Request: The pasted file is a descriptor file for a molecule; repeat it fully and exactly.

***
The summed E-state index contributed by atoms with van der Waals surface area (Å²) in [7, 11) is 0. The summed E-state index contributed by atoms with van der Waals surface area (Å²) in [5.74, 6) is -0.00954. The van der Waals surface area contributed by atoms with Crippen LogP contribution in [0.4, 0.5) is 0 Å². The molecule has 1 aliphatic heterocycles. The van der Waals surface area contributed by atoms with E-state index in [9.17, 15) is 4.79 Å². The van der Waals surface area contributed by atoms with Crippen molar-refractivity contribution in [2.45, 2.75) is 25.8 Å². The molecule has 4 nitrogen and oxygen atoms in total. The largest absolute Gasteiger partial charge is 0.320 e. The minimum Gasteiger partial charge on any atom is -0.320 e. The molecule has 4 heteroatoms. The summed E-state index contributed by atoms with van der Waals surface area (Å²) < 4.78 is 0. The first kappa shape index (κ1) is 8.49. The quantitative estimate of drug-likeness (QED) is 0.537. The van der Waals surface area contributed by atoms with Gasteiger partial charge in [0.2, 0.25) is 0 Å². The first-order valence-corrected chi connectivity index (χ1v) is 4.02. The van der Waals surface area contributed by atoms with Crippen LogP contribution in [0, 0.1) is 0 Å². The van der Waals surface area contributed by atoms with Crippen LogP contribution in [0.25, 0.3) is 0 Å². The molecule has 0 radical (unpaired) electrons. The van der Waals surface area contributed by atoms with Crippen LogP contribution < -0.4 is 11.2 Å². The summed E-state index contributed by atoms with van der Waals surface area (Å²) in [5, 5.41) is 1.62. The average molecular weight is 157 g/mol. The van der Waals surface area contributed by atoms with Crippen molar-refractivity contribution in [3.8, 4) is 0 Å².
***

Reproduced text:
The summed E-state index contributed by atoms with van der Waals surface area (Å²) in [7, 11) is 0. The summed E-state index contributed by atoms with van der Waals surface area (Å²) in [5.74, 6) is -0.00954. The van der Waals surface area contributed by atoms with Crippen LogP contribution in [0.4, 0.5) is 0 Å². The molecule has 1 aliphatic heterocycles. The van der Waals surface area contributed by atoms with E-state index in [9.17, 15) is 4.79 Å². The van der Waals surface area contributed by atoms with Crippen molar-refractivity contribution in [2.45, 2.75) is 25.8 Å². The molecule has 4 nitrogen and oxygen atoms in total. The largest absolute Gasteiger partial charge is 0.320 e. The minimum Gasteiger partial charge on any atom is -0.320 e. The molecule has 4 heteroatoms. The summed E-state index contributed by atoms with van der Waals surface area (Å²) < 4.78 is 0. The first kappa shape index (κ1) is 8.49. The quantitative estimate of drug-likeness (QED) is 0.537. The van der Waals surface area contributed by atoms with Gasteiger partial charge in [0.2, 0.25) is 0 Å². The first-order valence-corrected chi connectivity index (χ1v) is 4.02. The van der Waals surface area contributed by atoms with Crippen LogP contribution in [0, 0.1) is 0 Å². The van der Waals surface area contributed by atoms with Crippen LogP contribution in [0.25, 0.3) is 0 Å². The molecule has 0 radical (unpaired) electrons. The van der Waals surface area contributed by atoms with Crippen LogP contribution < -0.4 is 11.2 Å². The summed E-state index contributed by atoms with van der Waals surface area (Å²) in [5, 5.41) is 1.62. The average molecular weight is 157 g/mol. The van der Waals surface area contributed by atoms with Crippen molar-refractivity contribution in [3.8, 4) is 0 Å².